Can an American-Style Conference System Work For The NRL?
he NRL are in talks with clubs after a conference style competition was proposed as part of the league’s expansion.
The League are seeking to add two new teams to the competition as part of the expansion: one from Brisbane and the other from New Zealand.
Fox Sports reports the conference proposal would see the competition split into two groups of nine teams.
The Sydney Conference made up of Roosters, Rabbitohs, Eels, Bulldogs, Tigers, Panthers, Dragons, Sharks and Sea Eagles.
And the Expansion Conference including Broncos, Titans, Cowboys, Storm, Warriors, Knights and Raiders, as well as the new Brisbane based team, and the new New Zealand based team.
Speaking on Fox Sports’ NRL 360, Australian Rugby League Commission chair, Peter V’Landys, said it’s an idea worth exploring.
“You can’t stand still whatever your product is,” V’Landys said.
“I will consider the fan, I will consider our customer and deliver for the fans,” he said.
“We’ll do nothing that costs the game revenue,” he said.
“Anything we do will increase revenues, but the first priority is to look after the people, the fans, the people that pay to get in each week to support their teams,” V’Landys said.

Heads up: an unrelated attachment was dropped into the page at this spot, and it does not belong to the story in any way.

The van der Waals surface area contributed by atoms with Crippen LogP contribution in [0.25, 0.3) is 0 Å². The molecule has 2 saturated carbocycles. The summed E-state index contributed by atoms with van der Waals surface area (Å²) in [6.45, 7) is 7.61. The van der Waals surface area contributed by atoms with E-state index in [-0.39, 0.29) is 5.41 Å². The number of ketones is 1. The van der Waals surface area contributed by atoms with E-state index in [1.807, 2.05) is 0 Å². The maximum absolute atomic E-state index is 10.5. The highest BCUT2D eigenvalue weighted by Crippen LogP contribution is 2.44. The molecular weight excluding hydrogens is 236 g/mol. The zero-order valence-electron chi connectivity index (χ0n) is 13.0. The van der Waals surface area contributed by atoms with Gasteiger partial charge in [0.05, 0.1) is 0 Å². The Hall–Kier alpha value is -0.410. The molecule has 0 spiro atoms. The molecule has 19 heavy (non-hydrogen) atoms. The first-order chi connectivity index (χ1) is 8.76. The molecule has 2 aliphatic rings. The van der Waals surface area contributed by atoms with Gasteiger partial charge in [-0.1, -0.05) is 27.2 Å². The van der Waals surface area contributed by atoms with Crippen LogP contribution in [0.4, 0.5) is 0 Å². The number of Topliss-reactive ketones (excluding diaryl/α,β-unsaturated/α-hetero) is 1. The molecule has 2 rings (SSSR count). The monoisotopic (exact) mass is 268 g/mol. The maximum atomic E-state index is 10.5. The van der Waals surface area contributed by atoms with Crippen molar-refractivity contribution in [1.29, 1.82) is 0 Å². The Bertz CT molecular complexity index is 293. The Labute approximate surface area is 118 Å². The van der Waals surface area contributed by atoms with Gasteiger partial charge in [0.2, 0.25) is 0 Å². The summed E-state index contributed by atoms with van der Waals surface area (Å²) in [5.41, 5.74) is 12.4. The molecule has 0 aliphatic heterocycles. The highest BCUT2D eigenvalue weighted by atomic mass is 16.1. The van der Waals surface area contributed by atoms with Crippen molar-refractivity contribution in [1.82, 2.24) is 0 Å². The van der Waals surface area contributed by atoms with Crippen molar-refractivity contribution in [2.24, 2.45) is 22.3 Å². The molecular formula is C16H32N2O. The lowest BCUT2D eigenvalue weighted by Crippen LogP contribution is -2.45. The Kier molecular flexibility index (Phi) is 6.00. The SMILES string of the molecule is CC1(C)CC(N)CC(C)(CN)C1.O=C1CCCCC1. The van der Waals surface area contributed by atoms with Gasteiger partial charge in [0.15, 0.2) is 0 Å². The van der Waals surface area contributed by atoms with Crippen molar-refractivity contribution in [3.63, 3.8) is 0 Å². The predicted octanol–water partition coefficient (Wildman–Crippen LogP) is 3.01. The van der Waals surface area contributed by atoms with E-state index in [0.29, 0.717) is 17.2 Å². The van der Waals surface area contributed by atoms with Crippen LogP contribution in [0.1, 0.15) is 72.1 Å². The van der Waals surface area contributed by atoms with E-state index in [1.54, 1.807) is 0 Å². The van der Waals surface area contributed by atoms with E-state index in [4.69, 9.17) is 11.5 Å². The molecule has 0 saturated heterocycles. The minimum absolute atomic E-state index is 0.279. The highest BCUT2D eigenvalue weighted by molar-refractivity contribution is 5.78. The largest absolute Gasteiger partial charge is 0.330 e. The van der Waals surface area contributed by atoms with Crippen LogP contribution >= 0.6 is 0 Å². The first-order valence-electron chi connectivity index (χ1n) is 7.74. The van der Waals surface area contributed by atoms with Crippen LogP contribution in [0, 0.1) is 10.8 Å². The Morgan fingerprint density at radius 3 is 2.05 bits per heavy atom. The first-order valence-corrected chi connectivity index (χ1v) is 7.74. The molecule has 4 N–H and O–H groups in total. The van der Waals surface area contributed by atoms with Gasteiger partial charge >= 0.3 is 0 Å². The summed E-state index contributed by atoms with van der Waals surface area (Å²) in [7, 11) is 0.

The new conference format, similar to that of the NFL and NBA in the United States, would increase the number of games, with each team playing those in their conference twice and teams from the other conference once.
The top four teams from each group would then play finals within their conference, with the winning teams from each conference playing each other in the NRL grand final, Fox Sports reports.
South Sydney Rabbitohs coach, Wayne Bennett, said he’s supportive of the conference system.
Speaking with Fox Sports Bennet said, “I think they should play in conferences, I’ve always argued for conferences.”
“(Sydney fans) embrace the national league but they also embrace club rivalry and unless you’re living in Sydney you don’t realise how strong it is,” he said.
“I think Sydney do themselves a great disservice by not playing each other on a regular basis home-and-away because that’s what the fans want in Sydney,” Bennet said.
Rugby League’s greatest rivalry, the State of Origin, is a huge contributor to the NRL’s revenue with the Australian Financial Review reporting it could be worth up to $100m a year.
The NRL’s revenue continues to grow as it announced a surplus of $30.1 million in 2019 of the back of State of Origin’s continued popularity and the success of their most recent competition development, the Magic Round.